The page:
EFF notes that “[u]nlike Microsoft and numerous other developers of digital curriculum and classroom management software, Google did not initially sign onto the Student Privacy Pledge with the first round of signatories when it was announced in the fall of 2014.” Apparently, it is an indictment of Google that it hesitated to adopt an external statement of privacy principles that was authored by a group that had no involvement with Google’s internal operations or business realities. EFF goes on to note that it was only after “sustained criticism” that Google “reluctantly” signed the pledge. So the company is badgered into signing a pledge that it was reluctant to sign in the first place (almost certainly for exactly these sorts of reasons), and is now being skewered by the proponents of the pledge that it was reluctant to sign. Somehow I can’t help but get the sense that this FTC complaint was drafted even before Google signed the Pledge.

According to the Pledge, Google promised to:

  1. “Not collect, maintain, use or share student personal information beyond that needed for authorized educational/school purposes, or as authorized by the parent/student.”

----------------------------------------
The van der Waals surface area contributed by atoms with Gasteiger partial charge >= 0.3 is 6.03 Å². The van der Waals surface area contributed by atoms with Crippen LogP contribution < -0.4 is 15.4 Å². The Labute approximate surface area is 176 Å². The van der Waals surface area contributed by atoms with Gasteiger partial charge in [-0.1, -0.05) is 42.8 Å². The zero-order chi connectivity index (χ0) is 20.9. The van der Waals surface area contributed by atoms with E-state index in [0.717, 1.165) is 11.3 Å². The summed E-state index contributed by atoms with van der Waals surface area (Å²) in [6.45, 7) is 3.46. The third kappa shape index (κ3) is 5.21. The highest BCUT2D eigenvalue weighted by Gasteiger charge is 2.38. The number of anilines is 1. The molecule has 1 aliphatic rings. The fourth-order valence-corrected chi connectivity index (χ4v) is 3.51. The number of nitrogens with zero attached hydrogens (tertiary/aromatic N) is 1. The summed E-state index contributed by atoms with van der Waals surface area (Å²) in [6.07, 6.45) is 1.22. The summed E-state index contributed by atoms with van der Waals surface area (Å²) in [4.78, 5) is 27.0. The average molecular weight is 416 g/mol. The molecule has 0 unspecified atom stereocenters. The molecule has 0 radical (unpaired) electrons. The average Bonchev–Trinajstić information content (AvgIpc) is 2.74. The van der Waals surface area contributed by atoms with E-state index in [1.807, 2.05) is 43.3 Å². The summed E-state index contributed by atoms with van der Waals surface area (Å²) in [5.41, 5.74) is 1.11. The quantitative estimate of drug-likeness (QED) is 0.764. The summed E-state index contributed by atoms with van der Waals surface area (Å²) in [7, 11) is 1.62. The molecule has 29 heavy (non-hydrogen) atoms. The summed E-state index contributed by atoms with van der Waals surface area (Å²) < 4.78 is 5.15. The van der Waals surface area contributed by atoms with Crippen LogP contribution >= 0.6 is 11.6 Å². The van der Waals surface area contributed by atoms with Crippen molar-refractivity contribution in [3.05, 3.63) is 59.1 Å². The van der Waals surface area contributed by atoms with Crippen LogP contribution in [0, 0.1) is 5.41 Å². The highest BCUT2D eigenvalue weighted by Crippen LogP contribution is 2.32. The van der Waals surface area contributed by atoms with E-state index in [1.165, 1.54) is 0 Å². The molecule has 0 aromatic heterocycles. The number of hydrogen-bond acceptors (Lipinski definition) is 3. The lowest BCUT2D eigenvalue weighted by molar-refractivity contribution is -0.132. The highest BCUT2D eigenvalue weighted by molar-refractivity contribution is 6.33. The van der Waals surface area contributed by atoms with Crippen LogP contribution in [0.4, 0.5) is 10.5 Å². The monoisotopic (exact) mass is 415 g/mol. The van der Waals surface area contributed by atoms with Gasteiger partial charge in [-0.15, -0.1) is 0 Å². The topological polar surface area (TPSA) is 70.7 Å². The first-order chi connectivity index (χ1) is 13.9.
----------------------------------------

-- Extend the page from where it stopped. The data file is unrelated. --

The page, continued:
2. “Not build a personal profile of a student other than for supporting authorized educational/school purposes or as authorized by the parent/student.”
  3. “Not knowingly retain student personal information beyond the time period required to support the authorized educational/school purposes, or as authorized by the parent/student.”

EFF interprets “educational purpose” as anything a student does while logged into her education account, and by extension, any of the even non-educational activity will count as “student personal information.” I think that a fair reading of the Pledge undermines this position, however, and that the correct interpretation of the Pledge is that “educational purpose” and “student personal information” are more tightly coupled such that Google’s ability to collect student data is only circumscribed when the student is actually using the Google for Education Apps.